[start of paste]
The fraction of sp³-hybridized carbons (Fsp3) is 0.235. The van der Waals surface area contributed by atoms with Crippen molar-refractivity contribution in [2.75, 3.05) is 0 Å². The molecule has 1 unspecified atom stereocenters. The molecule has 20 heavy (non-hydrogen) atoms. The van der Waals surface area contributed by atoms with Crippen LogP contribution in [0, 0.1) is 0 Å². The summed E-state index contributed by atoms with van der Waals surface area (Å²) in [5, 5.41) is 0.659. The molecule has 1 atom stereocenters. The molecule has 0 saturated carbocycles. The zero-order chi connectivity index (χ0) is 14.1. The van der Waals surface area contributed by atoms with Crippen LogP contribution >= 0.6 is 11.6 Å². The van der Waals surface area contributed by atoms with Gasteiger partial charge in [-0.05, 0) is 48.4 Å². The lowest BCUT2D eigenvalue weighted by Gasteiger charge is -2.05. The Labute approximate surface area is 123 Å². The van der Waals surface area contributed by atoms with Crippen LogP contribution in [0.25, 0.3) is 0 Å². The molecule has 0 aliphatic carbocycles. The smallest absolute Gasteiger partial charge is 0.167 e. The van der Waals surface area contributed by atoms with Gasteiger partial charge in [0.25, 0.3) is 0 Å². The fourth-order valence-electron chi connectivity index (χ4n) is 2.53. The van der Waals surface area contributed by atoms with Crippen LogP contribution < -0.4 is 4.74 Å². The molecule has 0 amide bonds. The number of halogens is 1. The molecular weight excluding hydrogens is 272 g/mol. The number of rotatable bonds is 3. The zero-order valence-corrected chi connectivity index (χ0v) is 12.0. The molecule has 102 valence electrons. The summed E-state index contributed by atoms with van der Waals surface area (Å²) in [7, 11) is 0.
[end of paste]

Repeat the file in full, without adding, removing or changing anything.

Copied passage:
The fraction of sp³-hybridized carbons (Fsp3) is 0.235. The van der Waals surface area contributed by atoms with Crippen molar-refractivity contribution in [2.75, 3.05) is 0 Å². The molecule has 1 unspecified atom stereocenters. The molecule has 20 heavy (non-hydrogen) atoms. The van der Waals surface area contributed by atoms with Crippen LogP contribution in [0, 0.1) is 0 Å². The summed E-state index contributed by atoms with van der Waals surface area (Å²) in [5, 5.41) is 0.659. The molecule has 1 atom stereocenters. The molecule has 0 saturated carbocycles. The zero-order chi connectivity index (χ0) is 14.1. The van der Waals surface area contributed by atoms with Crippen LogP contribution >= 0.6 is 11.6 Å². The van der Waals surface area contributed by atoms with Gasteiger partial charge in [-0.05, 0) is 48.4 Å². The lowest BCUT2D eigenvalue weighted by Gasteiger charge is -2.05. The Labute approximate surface area is 123 Å². The van der Waals surface area contributed by atoms with Crippen LogP contribution in [0.25, 0.3) is 0 Å². The molecule has 0 aliphatic carbocycles. The smallest absolute Gasteiger partial charge is 0.167 e. The van der Waals surface area contributed by atoms with Gasteiger partial charge in [0.25, 0.3) is 0 Å². The fourth-order valence-electron chi connectivity index (χ4n) is 2.53. The van der Waals surface area contributed by atoms with Crippen LogP contribution < -0.4 is 4.74 Å². The molecule has 0 amide bonds. The number of halogens is 1. The molecular weight excluding hydrogens is 272 g/mol. The number of rotatable bonds is 3. The zero-order valence-corrected chi connectivity index (χ0v) is 12.0. The molecule has 102 valence electrons. The summed E-state index contributed by atoms with van der Waals surface area (Å²) in [7, 11) is 0.